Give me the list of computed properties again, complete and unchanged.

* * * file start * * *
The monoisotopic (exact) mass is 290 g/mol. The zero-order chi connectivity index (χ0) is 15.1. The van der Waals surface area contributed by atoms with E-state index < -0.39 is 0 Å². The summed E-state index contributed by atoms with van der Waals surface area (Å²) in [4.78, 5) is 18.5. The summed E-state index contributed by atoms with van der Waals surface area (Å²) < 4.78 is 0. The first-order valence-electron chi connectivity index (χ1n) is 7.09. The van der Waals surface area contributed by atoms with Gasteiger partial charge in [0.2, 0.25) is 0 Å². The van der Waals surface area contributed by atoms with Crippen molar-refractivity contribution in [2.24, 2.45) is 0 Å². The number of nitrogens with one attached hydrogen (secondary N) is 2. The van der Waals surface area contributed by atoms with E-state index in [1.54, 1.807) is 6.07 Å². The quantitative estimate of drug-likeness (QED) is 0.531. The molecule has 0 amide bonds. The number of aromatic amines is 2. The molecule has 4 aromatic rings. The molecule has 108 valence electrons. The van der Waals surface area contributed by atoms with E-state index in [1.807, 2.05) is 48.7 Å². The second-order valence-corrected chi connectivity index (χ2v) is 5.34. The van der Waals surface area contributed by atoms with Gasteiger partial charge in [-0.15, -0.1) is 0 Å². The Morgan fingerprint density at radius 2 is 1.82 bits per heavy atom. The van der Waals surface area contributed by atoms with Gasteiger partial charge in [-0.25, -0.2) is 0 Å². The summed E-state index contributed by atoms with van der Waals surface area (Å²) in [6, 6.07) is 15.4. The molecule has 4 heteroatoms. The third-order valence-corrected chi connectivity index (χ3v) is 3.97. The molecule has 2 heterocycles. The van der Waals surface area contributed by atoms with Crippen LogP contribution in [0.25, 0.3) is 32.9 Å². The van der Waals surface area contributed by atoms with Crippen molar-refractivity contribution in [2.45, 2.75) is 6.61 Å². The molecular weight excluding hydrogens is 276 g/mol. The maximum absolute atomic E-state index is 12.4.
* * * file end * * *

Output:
The monoisotopic (exact) mass is 290 g/mol. The zero-order chi connectivity index (χ0) is 15.1. The van der Waals surface area contributed by atoms with E-state index < -0.39 is 0 Å². The summed E-state index contributed by atoms with van der Waals surface area (Å²) in [4.78, 5) is 18.5. The summed E-state index contributed by atoms with van der Waals surface area (Å²) < 4.78 is 0. The first-order valence-electron chi connectivity index (χ1n) is 7.09. The van der Waals surface area contributed by atoms with Gasteiger partial charge in [0.2, 0.25) is 0 Å². The van der Waals surface area contributed by atoms with Crippen molar-refractivity contribution in [2.24, 2.45) is 0 Å². The number of nitrogens with one attached hydrogen (secondary N) is 2. The van der Waals surface area contributed by atoms with E-state index in [1.54, 1.807) is 6.07 Å². The quantitative estimate of drug-likeness (QED) is 0.531. The molecule has 0 amide bonds. The number of aromatic amines is 2. The molecule has 4 aromatic rings. The molecule has 108 valence electrons. The van der Waals surface area contributed by atoms with E-state index in [1.807, 2.05) is 48.7 Å². The second-order valence-corrected chi connectivity index (χ2v) is 5.34. The van der Waals surface area contributed by atoms with Gasteiger partial charge in [-0.15, -0.1) is 0 Å². The Morgan fingerprint density at radius 2 is 1.82 bits per heavy atom. The van der Waals surface area contributed by atoms with Gasteiger partial charge in [-0.25, -0.2) is 0 Å². The summed E-state index contributed by atoms with van der Waals surface area (Å²) in [6, 6.07) is 15.4. The molecule has 4 heteroatoms. The third-order valence-corrected chi connectivity index (χ3v) is 3.97. The molecule has 2 heterocycles. The van der Waals surface area contributed by atoms with Crippen LogP contribution in [0.25, 0.3) is 32.9 Å². The van der Waals surface area contributed by atoms with Crippen molar-refractivity contribution in [2.45, 2.75) is 6.61 Å². The molecular weight excluding hydrogens is 276 g/mol. The maximum absolute atomic E-state index is 12.4.